Perfect


Amidst all of the negative and threatening things in the news, it’s so refreshing to hear good news.

And, not just good news – great news.  How great?  So great that only 18 people have ever done it in the history of Major League Baseball.  From the Baseball Almanac comes this list identifying 11 American League and 7 National League perfect games including the name, time of the game, and the attendance.

Looking up and down the list reveals some incredibly historical names in baseball – Martinez, Johnson, Koufax, Bunning, Wells, Rogers, Larsen, Young, Hunter.  To this list, we can now add the name of Mark Buehrle of the Chicago White Sox.  Yesterday, he threw a Perfect Game against the Tampa Bay Rays.


Thanks Multisanti – CC

In this day of baseball specialists, winning a baseball game remains a feat.  Usually, it involves relief pitchers to close out the game.  Something incredibly special is a no-hitter where the pitcher silences the bats.  However, the ultimate is the Perfect Game.  Quite simply, it means pitching and getting every player from the opposing team out in order.  27 straight outs.  All the time against millionaires who live, breathe, train, practice and perfect the art of hitting.

While a Perfect Game is noted for the pitcher, don’t lost sight of the fact that baseball is a team game.  In this case, a spectacular catch by Dwayne Wise sealed the deal.

It is absolute and unadulterated perfection in baseball.  In all of the history of baseball, where every modern team plays 162 regular season games plus tie-breakers, plus playoff games, plus World Series, it has only been done 18 times.  Words, images, video do their best to capture the moment but I can’t even begin to imagine the sense of history and euphoria that played out on the field yesterday.  The White Sox who enjoyed the moment, hoping it would last forever and at the same time wishing the event was complete; the Rays trying their best to just get to base and yet secretly hoping to witness such an event; the fans who were bathing in the moment realizing they were witnessing something incredibly unique; and the umpires who want to maintain the impartiality of their position and just hoping not to make an error to change the course of the game.  Television is alive with the story and replays and we’ll continue to see this over and over.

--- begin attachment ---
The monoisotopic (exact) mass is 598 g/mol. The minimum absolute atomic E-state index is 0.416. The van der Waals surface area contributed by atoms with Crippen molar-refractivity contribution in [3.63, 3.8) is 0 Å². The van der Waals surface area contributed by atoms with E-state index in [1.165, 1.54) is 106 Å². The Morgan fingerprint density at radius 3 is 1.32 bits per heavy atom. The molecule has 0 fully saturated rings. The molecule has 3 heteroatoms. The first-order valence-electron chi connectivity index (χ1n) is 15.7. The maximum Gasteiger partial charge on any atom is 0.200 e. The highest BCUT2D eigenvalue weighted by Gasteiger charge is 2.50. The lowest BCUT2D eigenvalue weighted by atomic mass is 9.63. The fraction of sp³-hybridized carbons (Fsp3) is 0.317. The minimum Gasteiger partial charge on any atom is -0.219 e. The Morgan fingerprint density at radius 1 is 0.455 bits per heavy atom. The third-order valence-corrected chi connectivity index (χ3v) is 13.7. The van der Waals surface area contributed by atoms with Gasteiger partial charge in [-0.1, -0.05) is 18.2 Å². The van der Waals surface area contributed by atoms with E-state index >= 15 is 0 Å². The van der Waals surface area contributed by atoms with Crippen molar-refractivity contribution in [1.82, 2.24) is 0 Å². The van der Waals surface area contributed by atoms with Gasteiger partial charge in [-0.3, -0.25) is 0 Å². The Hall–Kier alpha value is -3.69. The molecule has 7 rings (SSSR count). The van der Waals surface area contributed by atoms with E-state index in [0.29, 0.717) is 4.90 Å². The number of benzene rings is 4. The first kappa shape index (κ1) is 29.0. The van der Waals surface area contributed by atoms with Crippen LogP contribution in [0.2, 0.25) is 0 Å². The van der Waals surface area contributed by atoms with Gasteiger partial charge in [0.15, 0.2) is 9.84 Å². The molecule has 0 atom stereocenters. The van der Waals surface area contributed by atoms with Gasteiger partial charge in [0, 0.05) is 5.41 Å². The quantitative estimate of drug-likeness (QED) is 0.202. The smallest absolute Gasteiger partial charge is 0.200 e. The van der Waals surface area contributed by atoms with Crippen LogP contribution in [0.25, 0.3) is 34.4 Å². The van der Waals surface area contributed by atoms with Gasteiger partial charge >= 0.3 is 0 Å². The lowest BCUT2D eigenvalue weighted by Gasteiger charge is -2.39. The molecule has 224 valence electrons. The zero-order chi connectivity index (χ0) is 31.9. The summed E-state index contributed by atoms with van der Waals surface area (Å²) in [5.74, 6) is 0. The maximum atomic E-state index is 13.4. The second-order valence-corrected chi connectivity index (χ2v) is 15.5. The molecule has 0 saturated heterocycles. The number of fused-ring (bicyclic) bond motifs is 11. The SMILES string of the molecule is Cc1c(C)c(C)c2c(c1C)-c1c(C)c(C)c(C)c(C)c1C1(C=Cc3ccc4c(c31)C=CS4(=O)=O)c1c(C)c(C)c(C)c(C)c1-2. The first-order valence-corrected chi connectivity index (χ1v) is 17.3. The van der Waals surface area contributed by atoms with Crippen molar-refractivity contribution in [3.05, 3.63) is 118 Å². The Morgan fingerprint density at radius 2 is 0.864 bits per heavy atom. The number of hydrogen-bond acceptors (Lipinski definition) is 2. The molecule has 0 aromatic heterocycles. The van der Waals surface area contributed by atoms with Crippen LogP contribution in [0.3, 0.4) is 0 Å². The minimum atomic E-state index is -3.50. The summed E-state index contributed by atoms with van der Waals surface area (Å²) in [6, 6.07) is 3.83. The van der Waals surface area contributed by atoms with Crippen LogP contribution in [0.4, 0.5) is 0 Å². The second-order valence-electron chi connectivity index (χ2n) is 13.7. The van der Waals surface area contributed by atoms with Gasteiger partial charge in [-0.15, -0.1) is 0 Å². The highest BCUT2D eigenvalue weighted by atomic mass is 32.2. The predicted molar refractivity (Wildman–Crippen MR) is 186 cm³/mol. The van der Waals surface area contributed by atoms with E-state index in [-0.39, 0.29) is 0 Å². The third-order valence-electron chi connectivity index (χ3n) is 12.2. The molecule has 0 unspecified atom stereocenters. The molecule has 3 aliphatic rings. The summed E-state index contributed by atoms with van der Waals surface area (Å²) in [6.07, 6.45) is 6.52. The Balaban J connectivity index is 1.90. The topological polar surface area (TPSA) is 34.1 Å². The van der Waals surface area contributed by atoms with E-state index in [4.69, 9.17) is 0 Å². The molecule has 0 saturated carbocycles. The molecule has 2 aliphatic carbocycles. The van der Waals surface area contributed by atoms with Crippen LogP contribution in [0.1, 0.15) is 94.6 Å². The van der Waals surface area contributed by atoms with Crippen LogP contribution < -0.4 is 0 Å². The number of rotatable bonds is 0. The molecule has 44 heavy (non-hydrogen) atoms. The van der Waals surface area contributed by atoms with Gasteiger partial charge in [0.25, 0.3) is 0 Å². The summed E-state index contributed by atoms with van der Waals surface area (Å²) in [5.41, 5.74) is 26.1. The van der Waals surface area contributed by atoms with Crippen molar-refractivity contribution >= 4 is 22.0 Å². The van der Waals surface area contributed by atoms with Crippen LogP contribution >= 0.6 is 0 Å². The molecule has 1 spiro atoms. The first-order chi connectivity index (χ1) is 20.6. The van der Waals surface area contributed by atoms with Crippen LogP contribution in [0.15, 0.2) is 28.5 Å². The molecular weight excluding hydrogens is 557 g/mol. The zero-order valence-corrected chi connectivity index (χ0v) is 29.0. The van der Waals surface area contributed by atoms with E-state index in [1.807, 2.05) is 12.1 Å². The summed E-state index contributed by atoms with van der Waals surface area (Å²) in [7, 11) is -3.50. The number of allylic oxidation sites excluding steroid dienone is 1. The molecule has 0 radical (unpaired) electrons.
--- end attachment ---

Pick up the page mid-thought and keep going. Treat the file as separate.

Remember the date – July 23, 2009.

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